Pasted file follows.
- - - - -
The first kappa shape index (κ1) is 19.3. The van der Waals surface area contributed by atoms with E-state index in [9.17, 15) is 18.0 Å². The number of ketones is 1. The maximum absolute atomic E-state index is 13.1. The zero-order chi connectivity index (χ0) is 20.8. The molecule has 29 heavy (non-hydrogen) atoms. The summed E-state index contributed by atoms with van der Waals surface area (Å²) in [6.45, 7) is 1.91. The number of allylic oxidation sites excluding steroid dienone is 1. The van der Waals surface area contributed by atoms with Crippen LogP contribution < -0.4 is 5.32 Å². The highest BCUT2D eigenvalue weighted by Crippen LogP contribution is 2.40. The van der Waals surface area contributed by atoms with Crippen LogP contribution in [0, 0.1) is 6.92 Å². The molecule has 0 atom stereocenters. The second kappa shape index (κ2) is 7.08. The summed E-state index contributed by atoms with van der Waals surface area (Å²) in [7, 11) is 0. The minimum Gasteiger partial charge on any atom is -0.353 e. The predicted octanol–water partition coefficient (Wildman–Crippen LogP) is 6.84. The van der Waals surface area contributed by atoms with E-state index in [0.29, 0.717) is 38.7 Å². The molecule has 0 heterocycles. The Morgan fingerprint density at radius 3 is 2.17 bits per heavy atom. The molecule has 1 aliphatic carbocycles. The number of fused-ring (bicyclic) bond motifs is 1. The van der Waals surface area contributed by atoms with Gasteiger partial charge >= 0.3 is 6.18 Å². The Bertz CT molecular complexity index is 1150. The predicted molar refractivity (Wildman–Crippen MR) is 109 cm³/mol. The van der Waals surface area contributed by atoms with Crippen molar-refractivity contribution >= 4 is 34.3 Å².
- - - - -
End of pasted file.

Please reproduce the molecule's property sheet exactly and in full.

The first kappa shape index (κ1) is 19.3. The van der Waals surface area contributed by atoms with E-state index in [9.17, 15) is 18.0 Å². The number of ketones is 1. The maximum absolute atomic E-state index is 13.1. The zero-order chi connectivity index (χ0) is 20.8. The molecule has 29 heavy (non-hydrogen) atoms. The summed E-state index contributed by atoms with van der Waals surface area (Å²) in [6.45, 7) is 1.91. The number of allylic oxidation sites excluding steroid dienone is 1. The van der Waals surface area contributed by atoms with Crippen LogP contribution < -0.4 is 5.32 Å². The highest BCUT2D eigenvalue weighted by Crippen LogP contribution is 2.40. The van der Waals surface area contributed by atoms with Crippen LogP contribution in [0, 0.1) is 6.92 Å². The molecule has 0 atom stereocenters. The second kappa shape index (κ2) is 7.08. The summed E-state index contributed by atoms with van der Waals surface area (Å²) in [7, 11) is 0. The minimum Gasteiger partial charge on any atom is -0.353 e. The predicted octanol–water partition coefficient (Wildman–Crippen LogP) is 6.84. The van der Waals surface area contributed by atoms with E-state index in [0.29, 0.717) is 38.7 Å². The molecule has 0 heterocycles. The Morgan fingerprint density at radius 3 is 2.17 bits per heavy atom. The molecule has 1 aliphatic carbocycles. The number of fused-ring (bicyclic) bond motifs is 1. The van der Waals surface area contributed by atoms with Gasteiger partial charge >= 0.3 is 6.18 Å². The Bertz CT molecular complexity index is 1150. The predicted molar refractivity (Wildman–Crippen MR) is 109 cm³/mol. The van der Waals surface area contributed by atoms with Crippen molar-refractivity contribution >= 4 is 34.3 Å².